What are your greatest strengths, and how do they lead to some of your greatest weaknesses? How do you address these weaknesses? Thank you, Sue, for causing me to reflect tonight. I’m interested in hearing what others have to say about such an important topic!

Aviva

The Comments That I Can’t Ignore!

Comments: utterances on numerous topics. At any given time, in any given conversation, so many comments are made. These comments are often innocent, and yet many times, these words hold value. I’ve often been told before not to let words bother me. I’m getting better at this. But there are some comments that I can’t ignore.

  • Play-based learning isn’t working.
  • Students only need direct instruction.
  • Inquiry is just a phase.
  • Students don’t learn in this “new way.”

I know that everybody comes at teaching and learning from a different perspective. I know that all students are different, and what works for one child may not work for another one. I know that there’s value to many practices in moderation, and it’s hard to dismiss something entirely, when it might benefit some students at some point in time. I know that often our “ideal” is not a reality, and sometimes we need to adjust our teaching practices based on a variety of factors.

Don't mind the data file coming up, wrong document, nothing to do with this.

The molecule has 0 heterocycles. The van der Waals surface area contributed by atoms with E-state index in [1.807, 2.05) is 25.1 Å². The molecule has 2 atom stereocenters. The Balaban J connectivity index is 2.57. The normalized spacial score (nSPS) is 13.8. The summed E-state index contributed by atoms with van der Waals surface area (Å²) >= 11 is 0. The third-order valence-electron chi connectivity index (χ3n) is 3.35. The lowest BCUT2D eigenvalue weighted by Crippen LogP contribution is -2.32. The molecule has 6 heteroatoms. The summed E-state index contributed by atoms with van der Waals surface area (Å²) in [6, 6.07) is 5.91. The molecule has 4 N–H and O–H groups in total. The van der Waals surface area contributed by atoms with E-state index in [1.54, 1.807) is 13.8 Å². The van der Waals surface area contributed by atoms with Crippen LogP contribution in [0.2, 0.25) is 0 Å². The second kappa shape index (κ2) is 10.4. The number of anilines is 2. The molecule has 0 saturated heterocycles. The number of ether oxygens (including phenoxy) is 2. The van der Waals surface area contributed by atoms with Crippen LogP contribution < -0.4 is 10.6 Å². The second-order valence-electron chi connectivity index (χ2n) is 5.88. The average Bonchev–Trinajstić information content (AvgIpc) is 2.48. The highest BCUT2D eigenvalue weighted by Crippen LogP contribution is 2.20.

And yet, saying all of this, it still makes me feel sad to think that play-based and inquiry learning are just seen as “phases,” and that direct instruction (which for some reason seems to equate to blackline masters) is the only way to help students learn. Please don’t get me wrong: I do a lot of direct teaching. This is rarely full class teaching though: not all students need the same instruction at the same time. But I also encourage students to think, explore, and problem solve, and I’m glad that I do. Today definitely showed me that!

This afternoon, I shared this math problem with my students. I was amazed! At many times, plans didn’t work, but not one child gave up. Students modified their plans. They changed their materials. Some students even started again. And not once did a student come to me for help. They asked their friends or they worked through the problem on their own. Direct instruction can allow us to teach many skills, but play-based and inquiry learning is what teaches students to think, try, reflect, and try again. I want this for my students!

What do you want for your students (or as a parent, for your child), and what approaches allow them to achieve these goals? I’d love to hear your thoughts on this!

Aviva